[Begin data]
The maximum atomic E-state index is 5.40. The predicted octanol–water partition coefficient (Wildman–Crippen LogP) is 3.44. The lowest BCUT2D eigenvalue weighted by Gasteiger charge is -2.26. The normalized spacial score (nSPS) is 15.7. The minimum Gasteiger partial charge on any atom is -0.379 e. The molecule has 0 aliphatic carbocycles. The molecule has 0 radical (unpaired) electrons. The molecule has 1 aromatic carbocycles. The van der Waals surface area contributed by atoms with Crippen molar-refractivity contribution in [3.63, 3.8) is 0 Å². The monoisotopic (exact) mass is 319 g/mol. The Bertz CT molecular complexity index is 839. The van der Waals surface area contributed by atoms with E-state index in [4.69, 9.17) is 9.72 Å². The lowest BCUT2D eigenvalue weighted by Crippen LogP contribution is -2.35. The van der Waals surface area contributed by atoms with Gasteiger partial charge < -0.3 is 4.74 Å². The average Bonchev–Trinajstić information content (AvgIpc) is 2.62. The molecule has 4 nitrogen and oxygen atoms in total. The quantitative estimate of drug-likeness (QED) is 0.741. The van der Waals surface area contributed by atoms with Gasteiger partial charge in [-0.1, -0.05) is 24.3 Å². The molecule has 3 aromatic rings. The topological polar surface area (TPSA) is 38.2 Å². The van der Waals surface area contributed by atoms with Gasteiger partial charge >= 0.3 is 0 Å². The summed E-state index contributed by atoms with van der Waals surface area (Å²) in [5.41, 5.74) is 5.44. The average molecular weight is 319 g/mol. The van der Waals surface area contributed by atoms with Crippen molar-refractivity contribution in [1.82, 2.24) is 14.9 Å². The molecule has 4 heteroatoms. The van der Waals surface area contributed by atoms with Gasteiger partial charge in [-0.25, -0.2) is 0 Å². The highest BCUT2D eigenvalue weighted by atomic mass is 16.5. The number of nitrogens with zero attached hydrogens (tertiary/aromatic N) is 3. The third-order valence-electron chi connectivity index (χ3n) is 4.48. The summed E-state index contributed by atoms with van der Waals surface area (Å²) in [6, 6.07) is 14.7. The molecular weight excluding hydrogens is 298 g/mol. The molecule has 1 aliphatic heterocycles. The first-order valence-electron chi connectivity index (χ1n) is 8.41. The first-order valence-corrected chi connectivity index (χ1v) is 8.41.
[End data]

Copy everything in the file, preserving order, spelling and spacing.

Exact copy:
The maximum atomic E-state index is 5.40. The predicted octanol–water partition coefficient (Wildman–Crippen LogP) is 3.44. The lowest BCUT2D eigenvalue weighted by Gasteiger charge is -2.26. The normalized spacial score (nSPS) is 15.7. The minimum Gasteiger partial charge on any atom is -0.379 e. The molecule has 0 aliphatic carbocycles. The molecule has 0 radical (unpaired) electrons. The molecule has 1 aromatic carbocycles. The van der Waals surface area contributed by atoms with Crippen molar-refractivity contribution in [3.63, 3.8) is 0 Å². The monoisotopic (exact) mass is 319 g/mol. The Bertz CT molecular complexity index is 839. The van der Waals surface area contributed by atoms with E-state index in [4.69, 9.17) is 9.72 Å². The lowest BCUT2D eigenvalue weighted by Crippen LogP contribution is -2.35. The van der Waals surface area contributed by atoms with Gasteiger partial charge < -0.3 is 4.74 Å². The average Bonchev–Trinajstić information content (AvgIpc) is 2.62. The molecule has 4 nitrogen and oxygen atoms in total. The quantitative estimate of drug-likeness (QED) is 0.741. The van der Waals surface area contributed by atoms with Gasteiger partial charge in [-0.1, -0.05) is 24.3 Å². The molecule has 3 aromatic rings. The topological polar surface area (TPSA) is 38.2 Å². The van der Waals surface area contributed by atoms with Gasteiger partial charge >= 0.3 is 0 Å². The summed E-state index contributed by atoms with van der Waals surface area (Å²) in [5.41, 5.74) is 5.44. The average molecular weight is 319 g/mol. The van der Waals surface area contributed by atoms with Crippen molar-refractivity contribution in [1.82, 2.24) is 14.9 Å². The molecule has 4 heteroatoms. The van der Waals surface area contributed by atoms with Gasteiger partial charge in [-0.25, -0.2) is 0 Å². The highest BCUT2D eigenvalue weighted by atomic mass is 16.5. The number of nitrogens with zero attached hydrogens (tertiary/aromatic N) is 3. The third-order valence-electron chi connectivity index (χ3n) is 4.48. The summed E-state index contributed by atoms with van der Waals surface area (Å²) in [6, 6.07) is 14.7. The molecular weight excluding hydrogens is 298 g/mol. The molecule has 1 aliphatic heterocycles. The first-order valence-electron chi connectivity index (χ1n) is 8.41. The first-order valence-corrected chi connectivity index (χ1v) is 8.41.